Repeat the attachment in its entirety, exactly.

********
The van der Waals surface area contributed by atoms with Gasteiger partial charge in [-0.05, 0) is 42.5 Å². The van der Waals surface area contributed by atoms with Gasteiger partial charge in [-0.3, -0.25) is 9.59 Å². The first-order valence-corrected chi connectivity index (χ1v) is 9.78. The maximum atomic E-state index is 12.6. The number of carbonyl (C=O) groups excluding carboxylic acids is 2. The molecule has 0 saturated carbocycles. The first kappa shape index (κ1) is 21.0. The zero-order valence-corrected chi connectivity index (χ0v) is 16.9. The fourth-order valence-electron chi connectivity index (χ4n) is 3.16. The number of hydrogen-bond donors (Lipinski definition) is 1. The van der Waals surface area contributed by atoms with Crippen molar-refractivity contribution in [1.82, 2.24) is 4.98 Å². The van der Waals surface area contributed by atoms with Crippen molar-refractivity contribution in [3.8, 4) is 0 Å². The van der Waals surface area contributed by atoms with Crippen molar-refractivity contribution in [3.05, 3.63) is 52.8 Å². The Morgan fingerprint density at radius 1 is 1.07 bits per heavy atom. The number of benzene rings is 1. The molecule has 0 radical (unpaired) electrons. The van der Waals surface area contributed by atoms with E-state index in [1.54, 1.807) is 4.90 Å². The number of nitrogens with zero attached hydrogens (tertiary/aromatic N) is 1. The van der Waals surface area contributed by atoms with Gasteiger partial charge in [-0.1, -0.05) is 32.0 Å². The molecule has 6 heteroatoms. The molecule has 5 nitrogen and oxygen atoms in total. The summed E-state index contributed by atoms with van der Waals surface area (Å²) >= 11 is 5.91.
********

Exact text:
The van der Waals surface area contributed by atoms with Gasteiger partial charge in [-0.05, 0) is 42.5 Å². The van der Waals surface area contributed by atoms with Gasteiger partial charge in [-0.3, -0.25) is 9.59 Å². The first-order valence-corrected chi connectivity index (χ1v) is 9.78. The maximum atomic E-state index is 12.6. The number of carbonyl (C=O) groups excluding carboxylic acids is 2. The molecule has 0 saturated carbocycles. The first kappa shape index (κ1) is 21.0. The zero-order valence-corrected chi connectivity index (χ0v) is 16.9. The fourth-order valence-electron chi connectivity index (χ4n) is 3.16. The number of hydrogen-bond donors (Lipinski definition) is 1. The van der Waals surface area contributed by atoms with Crippen molar-refractivity contribution in [1.82, 2.24) is 4.98 Å². The van der Waals surface area contributed by atoms with Crippen molar-refractivity contribution in [3.8, 4) is 0 Å². The van der Waals surface area contributed by atoms with Crippen molar-refractivity contribution in [3.05, 3.63) is 52.8 Å². The Morgan fingerprint density at radius 1 is 1.07 bits per heavy atom. The number of benzene rings is 1. The molecule has 0 radical (unpaired) electrons. The van der Waals surface area contributed by atoms with E-state index in [1.54, 1.807) is 4.90 Å². The number of nitrogens with zero attached hydrogens (tertiary/aromatic N) is 1. The van der Waals surface area contributed by atoms with Gasteiger partial charge in [-0.1, -0.05) is 32.0 Å². The molecule has 6 heteroatoms. The molecule has 5 nitrogen and oxygen atoms in total. The summed E-state index contributed by atoms with van der Waals surface area (Å²) >= 11 is 5.91.